Q. I was intrigued by your drawing on Teresa Morgan’s work on fides and iustitia. While I think she does a good job of making her case in regard to the Latin usage of those terms and the range of possible meanings, I was less convinced about the Greek terms that parallel those words, especially in the hands of a devout Jew like Paul. It seems to me that Paul is giving us in Greek his Jewish take on such ideas, not a Latin take. This is why, for instance he has another word for justice and it’s not dikaiosune, but rather a cognate term. I do however take your point about pistis meaning both faith (especially in the sense of trust— Abraham trusted God and it was reckoned….) and faithfulness. Can you unpack for us some more how you think Paul deploys these crucial terms in Galatians?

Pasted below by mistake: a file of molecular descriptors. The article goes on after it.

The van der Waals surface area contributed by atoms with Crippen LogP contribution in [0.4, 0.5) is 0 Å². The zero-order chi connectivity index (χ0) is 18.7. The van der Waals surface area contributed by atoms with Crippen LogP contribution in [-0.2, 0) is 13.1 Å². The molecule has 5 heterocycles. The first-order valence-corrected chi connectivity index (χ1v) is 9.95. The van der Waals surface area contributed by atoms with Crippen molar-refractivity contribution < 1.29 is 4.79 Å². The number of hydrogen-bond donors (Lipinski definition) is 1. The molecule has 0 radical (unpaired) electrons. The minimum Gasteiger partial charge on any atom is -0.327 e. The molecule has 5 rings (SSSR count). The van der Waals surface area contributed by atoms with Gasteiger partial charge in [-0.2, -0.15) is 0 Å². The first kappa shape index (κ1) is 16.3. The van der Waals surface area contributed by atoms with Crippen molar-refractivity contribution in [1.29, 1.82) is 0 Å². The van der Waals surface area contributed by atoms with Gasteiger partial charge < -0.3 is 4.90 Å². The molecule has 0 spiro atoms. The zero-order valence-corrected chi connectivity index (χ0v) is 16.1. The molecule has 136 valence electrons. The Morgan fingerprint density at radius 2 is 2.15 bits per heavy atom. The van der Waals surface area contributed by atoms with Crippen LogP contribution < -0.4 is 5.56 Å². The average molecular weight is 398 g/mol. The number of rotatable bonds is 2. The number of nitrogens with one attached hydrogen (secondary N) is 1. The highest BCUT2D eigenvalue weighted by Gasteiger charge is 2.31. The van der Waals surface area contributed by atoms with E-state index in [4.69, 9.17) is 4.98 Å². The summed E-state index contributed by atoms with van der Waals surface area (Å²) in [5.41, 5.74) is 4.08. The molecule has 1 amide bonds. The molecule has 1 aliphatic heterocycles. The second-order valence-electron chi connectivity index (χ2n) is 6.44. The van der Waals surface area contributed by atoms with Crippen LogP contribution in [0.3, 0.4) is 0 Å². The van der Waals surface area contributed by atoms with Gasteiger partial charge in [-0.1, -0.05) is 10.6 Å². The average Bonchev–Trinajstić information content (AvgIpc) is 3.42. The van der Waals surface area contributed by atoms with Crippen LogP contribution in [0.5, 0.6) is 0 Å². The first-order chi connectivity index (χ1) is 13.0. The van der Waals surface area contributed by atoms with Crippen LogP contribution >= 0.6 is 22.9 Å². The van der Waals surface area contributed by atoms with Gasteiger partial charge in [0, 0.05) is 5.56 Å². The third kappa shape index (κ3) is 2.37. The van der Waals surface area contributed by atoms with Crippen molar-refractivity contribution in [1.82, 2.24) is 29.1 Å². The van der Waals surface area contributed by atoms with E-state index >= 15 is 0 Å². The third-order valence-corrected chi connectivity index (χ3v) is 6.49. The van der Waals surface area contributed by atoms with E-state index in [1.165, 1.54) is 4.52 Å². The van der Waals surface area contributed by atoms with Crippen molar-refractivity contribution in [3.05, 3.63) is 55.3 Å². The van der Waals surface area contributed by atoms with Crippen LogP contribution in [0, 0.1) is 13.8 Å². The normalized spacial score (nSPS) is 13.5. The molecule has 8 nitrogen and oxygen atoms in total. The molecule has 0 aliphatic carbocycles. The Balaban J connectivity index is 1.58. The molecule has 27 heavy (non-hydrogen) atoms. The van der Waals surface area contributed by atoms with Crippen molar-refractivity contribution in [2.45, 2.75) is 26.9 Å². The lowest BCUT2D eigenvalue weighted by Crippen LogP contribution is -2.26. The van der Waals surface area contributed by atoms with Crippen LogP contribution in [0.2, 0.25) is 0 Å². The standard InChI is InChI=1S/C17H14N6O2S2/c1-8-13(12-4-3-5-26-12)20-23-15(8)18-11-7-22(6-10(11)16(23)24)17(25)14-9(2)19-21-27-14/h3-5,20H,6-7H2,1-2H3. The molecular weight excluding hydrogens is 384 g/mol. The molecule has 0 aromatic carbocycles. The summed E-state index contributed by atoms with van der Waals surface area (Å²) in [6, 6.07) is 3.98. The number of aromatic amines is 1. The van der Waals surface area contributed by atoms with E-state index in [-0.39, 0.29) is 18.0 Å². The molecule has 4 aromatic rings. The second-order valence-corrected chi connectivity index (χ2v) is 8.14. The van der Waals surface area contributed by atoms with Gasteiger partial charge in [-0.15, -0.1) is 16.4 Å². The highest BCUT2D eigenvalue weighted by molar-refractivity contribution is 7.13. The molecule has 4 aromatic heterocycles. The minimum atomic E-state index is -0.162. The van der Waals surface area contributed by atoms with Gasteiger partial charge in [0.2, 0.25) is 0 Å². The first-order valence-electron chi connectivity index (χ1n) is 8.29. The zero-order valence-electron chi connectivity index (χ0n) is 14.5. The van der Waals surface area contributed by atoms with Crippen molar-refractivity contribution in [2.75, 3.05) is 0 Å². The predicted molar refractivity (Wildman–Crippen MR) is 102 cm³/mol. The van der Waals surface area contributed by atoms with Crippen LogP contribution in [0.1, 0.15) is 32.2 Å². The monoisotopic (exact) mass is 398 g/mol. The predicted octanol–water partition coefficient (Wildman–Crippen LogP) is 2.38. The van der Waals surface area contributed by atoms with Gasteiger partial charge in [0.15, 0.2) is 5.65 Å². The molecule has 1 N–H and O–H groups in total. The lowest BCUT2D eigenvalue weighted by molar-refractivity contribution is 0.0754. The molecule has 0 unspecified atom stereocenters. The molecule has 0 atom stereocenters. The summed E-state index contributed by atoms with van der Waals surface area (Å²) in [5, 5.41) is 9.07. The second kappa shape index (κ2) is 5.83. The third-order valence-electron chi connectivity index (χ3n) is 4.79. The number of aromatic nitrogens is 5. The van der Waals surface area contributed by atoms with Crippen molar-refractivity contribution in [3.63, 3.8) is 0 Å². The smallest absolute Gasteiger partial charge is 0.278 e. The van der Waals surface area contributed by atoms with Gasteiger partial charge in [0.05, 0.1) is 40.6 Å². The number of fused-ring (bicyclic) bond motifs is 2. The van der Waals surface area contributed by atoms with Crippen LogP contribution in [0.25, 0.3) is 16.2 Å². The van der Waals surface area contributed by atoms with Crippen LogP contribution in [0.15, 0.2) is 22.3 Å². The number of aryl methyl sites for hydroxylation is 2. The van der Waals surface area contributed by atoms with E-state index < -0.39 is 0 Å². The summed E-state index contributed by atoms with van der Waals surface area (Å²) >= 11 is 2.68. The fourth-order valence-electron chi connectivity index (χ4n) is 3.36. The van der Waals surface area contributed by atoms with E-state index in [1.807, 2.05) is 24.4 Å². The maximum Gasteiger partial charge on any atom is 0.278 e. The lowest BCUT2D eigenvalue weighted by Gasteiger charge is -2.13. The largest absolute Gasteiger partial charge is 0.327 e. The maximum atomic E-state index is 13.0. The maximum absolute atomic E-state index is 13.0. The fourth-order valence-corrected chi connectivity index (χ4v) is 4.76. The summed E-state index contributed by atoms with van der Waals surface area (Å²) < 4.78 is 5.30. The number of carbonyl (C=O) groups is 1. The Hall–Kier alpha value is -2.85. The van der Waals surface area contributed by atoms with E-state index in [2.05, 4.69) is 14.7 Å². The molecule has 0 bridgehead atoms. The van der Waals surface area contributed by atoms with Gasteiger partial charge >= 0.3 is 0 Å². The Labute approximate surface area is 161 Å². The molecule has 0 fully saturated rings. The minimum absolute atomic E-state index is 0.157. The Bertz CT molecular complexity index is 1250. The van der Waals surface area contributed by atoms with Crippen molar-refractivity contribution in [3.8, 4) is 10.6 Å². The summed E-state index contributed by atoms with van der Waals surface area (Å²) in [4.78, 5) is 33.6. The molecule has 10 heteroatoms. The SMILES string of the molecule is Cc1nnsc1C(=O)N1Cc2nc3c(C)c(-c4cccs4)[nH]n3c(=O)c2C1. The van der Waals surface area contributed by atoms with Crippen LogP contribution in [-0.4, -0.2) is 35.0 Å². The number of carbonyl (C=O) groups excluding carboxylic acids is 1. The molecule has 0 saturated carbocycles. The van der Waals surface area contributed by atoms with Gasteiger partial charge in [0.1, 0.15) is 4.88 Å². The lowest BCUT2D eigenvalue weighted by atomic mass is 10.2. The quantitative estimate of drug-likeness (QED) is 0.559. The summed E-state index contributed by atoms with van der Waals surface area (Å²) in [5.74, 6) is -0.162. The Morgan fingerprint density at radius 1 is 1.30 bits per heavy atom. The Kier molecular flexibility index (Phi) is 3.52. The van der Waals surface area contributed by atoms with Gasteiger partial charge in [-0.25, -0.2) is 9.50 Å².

A. Well, yes, I think Morgan hasn’t closed all the circles yet and I want to take that further. But I do think she’s right that readers of the LXX of Genesis would hear pistis and dikaiosyne and think in terms of the founding and/or maintenance of a community (i.e. rather than ‘going to heaven when you die’). But I think there are specifically Jewish undertones here which Morgan hasn’t plugged into. Clearly for him pistis is multi-functional – trust, faith, loyalty, trustworthiness – with ‘faith’ itself bifurcating (as theologians have regularly seen) into fides qua and fides quae – the faith by which you believe and the faith which you believe. All this is on the table. As for dikaiosyne . . . well! Covenant membership/community solidarity/anticipated final justice . . . all that and much, much more . . .